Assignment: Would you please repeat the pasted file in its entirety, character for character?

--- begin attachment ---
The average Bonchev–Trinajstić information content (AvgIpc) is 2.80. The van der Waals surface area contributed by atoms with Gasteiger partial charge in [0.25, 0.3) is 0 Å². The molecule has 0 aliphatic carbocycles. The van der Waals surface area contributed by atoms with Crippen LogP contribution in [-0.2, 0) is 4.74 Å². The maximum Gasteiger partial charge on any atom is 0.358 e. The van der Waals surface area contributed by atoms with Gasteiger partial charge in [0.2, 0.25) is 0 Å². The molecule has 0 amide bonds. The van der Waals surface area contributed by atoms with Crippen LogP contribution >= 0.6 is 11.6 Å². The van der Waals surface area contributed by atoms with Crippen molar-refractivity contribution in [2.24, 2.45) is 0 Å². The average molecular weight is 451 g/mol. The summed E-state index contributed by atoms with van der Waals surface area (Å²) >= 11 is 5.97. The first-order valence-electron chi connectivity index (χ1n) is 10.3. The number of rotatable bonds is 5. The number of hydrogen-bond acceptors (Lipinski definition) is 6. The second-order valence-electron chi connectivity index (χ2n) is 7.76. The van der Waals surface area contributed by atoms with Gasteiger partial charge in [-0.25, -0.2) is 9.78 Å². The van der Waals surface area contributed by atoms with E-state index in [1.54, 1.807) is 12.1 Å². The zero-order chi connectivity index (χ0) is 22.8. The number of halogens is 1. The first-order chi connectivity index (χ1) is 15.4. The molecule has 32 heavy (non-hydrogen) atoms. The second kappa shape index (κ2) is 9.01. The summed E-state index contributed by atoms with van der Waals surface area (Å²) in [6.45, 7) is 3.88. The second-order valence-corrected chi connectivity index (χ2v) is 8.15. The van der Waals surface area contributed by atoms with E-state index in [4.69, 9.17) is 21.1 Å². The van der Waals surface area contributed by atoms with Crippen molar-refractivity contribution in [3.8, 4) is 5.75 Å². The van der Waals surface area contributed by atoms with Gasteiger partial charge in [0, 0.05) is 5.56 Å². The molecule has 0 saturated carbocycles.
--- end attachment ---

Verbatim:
The average Bonchev–Trinajstić information content (AvgIpc) is 2.80. The van der Waals surface area contributed by atoms with Gasteiger partial charge in [0.25, 0.3) is 0 Å². The molecule has 0 aliphatic carbocycles. The van der Waals surface area contributed by atoms with Crippen LogP contribution in [-0.2, 0) is 4.74 Å². The maximum Gasteiger partial charge on any atom is 0.358 e. The van der Waals surface area contributed by atoms with Gasteiger partial charge in [0.2, 0.25) is 0 Å². The molecule has 0 amide bonds. The van der Waals surface area contributed by atoms with Crippen LogP contribution >= 0.6 is 11.6 Å². The van der Waals surface area contributed by atoms with Crippen molar-refractivity contribution in [2.24, 2.45) is 0 Å². The average molecular weight is 451 g/mol. The summed E-state index contributed by atoms with van der Waals surface area (Å²) >= 11 is 5.97. The first-order valence-electron chi connectivity index (χ1n) is 10.3. The number of rotatable bonds is 5. The number of hydrogen-bond acceptors (Lipinski definition) is 6. The second-order valence-electron chi connectivity index (χ2n) is 7.76. The van der Waals surface area contributed by atoms with Gasteiger partial charge in [-0.25, -0.2) is 9.78 Å². The van der Waals surface area contributed by atoms with E-state index in [1.54, 1.807) is 12.1 Å². The zero-order chi connectivity index (χ0) is 22.8. The number of halogens is 1. The first-order chi connectivity index (χ1) is 15.4. The molecule has 32 heavy (non-hydrogen) atoms. The second kappa shape index (κ2) is 9.01. The summed E-state index contributed by atoms with van der Waals surface area (Å²) in [6.45, 7) is 3.88. The second-order valence-corrected chi connectivity index (χ2v) is 8.15. The van der Waals surface area contributed by atoms with E-state index in [4.69, 9.17) is 21.1 Å². The van der Waals surface area contributed by atoms with Crippen molar-refractivity contribution in [3.8, 4) is 5.75 Å². The van der Waals surface area contributed by atoms with Gasteiger partial charge in [0, 0.05) is 5.56 Å². The molecule has 0 saturated carbocycles.